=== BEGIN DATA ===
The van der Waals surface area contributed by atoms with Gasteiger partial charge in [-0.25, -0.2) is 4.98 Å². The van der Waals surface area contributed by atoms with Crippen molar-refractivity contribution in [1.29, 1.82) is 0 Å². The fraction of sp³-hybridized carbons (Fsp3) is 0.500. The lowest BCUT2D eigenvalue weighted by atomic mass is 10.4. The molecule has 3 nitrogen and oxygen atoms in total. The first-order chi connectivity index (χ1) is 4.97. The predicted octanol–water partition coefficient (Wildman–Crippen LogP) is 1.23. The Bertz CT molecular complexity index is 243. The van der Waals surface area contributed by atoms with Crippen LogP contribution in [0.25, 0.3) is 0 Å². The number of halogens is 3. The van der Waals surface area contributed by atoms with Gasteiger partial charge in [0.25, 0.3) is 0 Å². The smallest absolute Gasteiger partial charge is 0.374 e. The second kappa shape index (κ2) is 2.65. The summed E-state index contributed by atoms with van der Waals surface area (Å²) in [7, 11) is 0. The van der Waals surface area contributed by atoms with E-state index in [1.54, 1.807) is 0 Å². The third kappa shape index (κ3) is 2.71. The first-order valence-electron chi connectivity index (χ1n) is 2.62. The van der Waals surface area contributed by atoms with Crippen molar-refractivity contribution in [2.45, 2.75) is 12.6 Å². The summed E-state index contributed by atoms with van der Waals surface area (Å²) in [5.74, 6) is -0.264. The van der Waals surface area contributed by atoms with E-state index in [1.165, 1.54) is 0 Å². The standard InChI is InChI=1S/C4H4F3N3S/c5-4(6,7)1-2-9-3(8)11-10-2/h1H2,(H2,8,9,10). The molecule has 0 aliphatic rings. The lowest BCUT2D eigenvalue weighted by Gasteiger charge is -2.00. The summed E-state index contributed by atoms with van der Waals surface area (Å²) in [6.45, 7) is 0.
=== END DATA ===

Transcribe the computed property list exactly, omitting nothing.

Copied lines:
The van der Waals surface area contributed by atoms with Gasteiger partial charge in [-0.25, -0.2) is 4.98 Å². The van der Waals surface area contributed by atoms with Crippen molar-refractivity contribution in [1.29, 1.82) is 0 Å². The fraction of sp³-hybridized carbons (Fsp3) is 0.500. The lowest BCUT2D eigenvalue weighted by atomic mass is 10.4. The molecule has 3 nitrogen and oxygen atoms in total. The first-order chi connectivity index (χ1) is 4.97. The predicted octanol–water partition coefficient (Wildman–Crippen LogP) is 1.23. The Bertz CT molecular complexity index is 243. The van der Waals surface area contributed by atoms with Crippen LogP contribution in [0.25, 0.3) is 0 Å². The number of halogens is 3. The van der Waals surface area contributed by atoms with Gasteiger partial charge in [0.25, 0.3) is 0 Å². The smallest absolute Gasteiger partial charge is 0.374 e. The second kappa shape index (κ2) is 2.65. The summed E-state index contributed by atoms with van der Waals surface area (Å²) in [7, 11) is 0. The van der Waals surface area contributed by atoms with E-state index in [1.54, 1.807) is 0 Å². The third kappa shape index (κ3) is 2.71. The first-order valence-electron chi connectivity index (χ1n) is 2.62. The van der Waals surface area contributed by atoms with Crippen molar-refractivity contribution in [2.45, 2.75) is 12.6 Å². The summed E-state index contributed by atoms with van der Waals surface area (Å²) in [5.74, 6) is -0.264. The van der Waals surface area contributed by atoms with E-state index in [1.165, 1.54) is 0 Å². The standard InChI is InChI=1S/C4H4F3N3S/c5-4(6,7)1-2-9-3(8)11-10-2/h1H2,(H2,8,9,10). The molecule has 0 aliphatic rings. The lowest BCUT2D eigenvalue weighted by Gasteiger charge is -2.00. The summed E-state index contributed by atoms with van der Waals surface area (Å²) in [6.45, 7) is 0.